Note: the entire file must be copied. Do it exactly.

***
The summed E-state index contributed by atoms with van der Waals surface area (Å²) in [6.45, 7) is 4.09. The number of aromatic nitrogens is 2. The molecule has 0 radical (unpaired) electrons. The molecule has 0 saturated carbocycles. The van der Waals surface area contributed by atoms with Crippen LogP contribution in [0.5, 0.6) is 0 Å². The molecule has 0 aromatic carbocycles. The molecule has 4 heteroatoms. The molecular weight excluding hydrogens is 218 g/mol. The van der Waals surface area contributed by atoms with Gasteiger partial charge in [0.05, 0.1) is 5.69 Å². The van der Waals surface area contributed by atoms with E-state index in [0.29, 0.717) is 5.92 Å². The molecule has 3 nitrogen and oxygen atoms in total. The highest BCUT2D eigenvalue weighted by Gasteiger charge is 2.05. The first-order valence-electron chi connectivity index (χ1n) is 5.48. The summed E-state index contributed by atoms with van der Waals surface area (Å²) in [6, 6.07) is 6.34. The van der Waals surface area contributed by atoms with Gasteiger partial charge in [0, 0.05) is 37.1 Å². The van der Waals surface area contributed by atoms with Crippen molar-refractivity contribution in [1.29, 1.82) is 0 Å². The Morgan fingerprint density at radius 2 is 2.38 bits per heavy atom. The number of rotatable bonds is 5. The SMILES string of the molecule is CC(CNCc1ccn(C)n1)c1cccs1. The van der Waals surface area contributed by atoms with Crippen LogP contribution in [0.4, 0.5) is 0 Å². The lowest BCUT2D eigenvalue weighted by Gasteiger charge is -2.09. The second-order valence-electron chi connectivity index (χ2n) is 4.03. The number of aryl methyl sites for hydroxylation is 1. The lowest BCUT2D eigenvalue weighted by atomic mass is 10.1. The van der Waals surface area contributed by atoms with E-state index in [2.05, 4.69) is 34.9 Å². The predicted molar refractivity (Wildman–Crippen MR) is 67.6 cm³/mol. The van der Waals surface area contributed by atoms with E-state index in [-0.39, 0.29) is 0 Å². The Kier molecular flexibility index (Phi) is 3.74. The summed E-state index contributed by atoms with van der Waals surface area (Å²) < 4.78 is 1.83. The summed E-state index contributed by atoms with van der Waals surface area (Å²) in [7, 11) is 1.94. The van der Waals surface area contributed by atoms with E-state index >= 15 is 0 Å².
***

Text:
The summed E-state index contributed by atoms with van der Waals surface area (Å²) in [6.45, 7) is 4.09. The number of aromatic nitrogens is 2. The molecule has 0 radical (unpaired) electrons. The molecule has 0 saturated carbocycles. The van der Waals surface area contributed by atoms with Crippen LogP contribution in [0.5, 0.6) is 0 Å². The molecule has 0 aromatic carbocycles. The molecule has 4 heteroatoms. The molecular weight excluding hydrogens is 218 g/mol. The van der Waals surface area contributed by atoms with Gasteiger partial charge in [0.05, 0.1) is 5.69 Å². The van der Waals surface area contributed by atoms with E-state index in [0.29, 0.717) is 5.92 Å². The molecule has 3 nitrogen and oxygen atoms in total. The highest BCUT2D eigenvalue weighted by Gasteiger charge is 2.05. The first-order valence-electron chi connectivity index (χ1n) is 5.48. The summed E-state index contributed by atoms with van der Waals surface area (Å²) in [6, 6.07) is 6.34. The van der Waals surface area contributed by atoms with Gasteiger partial charge in [0, 0.05) is 37.1 Å². The van der Waals surface area contributed by atoms with Crippen molar-refractivity contribution in [1.29, 1.82) is 0 Å². The Morgan fingerprint density at radius 2 is 2.38 bits per heavy atom. The number of rotatable bonds is 5. The SMILES string of the molecule is CC(CNCc1ccn(C)n1)c1cccs1. The van der Waals surface area contributed by atoms with Crippen LogP contribution in [0.4, 0.5) is 0 Å². The lowest BCUT2D eigenvalue weighted by Gasteiger charge is -2.09. The second-order valence-electron chi connectivity index (χ2n) is 4.03. The number of aryl methyl sites for hydroxylation is 1. The lowest BCUT2D eigenvalue weighted by atomic mass is 10.1. The van der Waals surface area contributed by atoms with E-state index in [2.05, 4.69) is 34.9 Å². The predicted molar refractivity (Wildman–Crippen MR) is 67.6 cm³/mol. The van der Waals surface area contributed by atoms with E-state index in [-0.39, 0.29) is 0 Å². The Kier molecular flexibility index (Phi) is 3.74. The summed E-state index contributed by atoms with van der Waals surface area (Å²) < 4.78 is 1.83. The summed E-state index contributed by atoms with van der Waals surface area (Å²) in [7, 11) is 1.94. The van der Waals surface area contributed by atoms with E-state index >= 15 is 0 Å².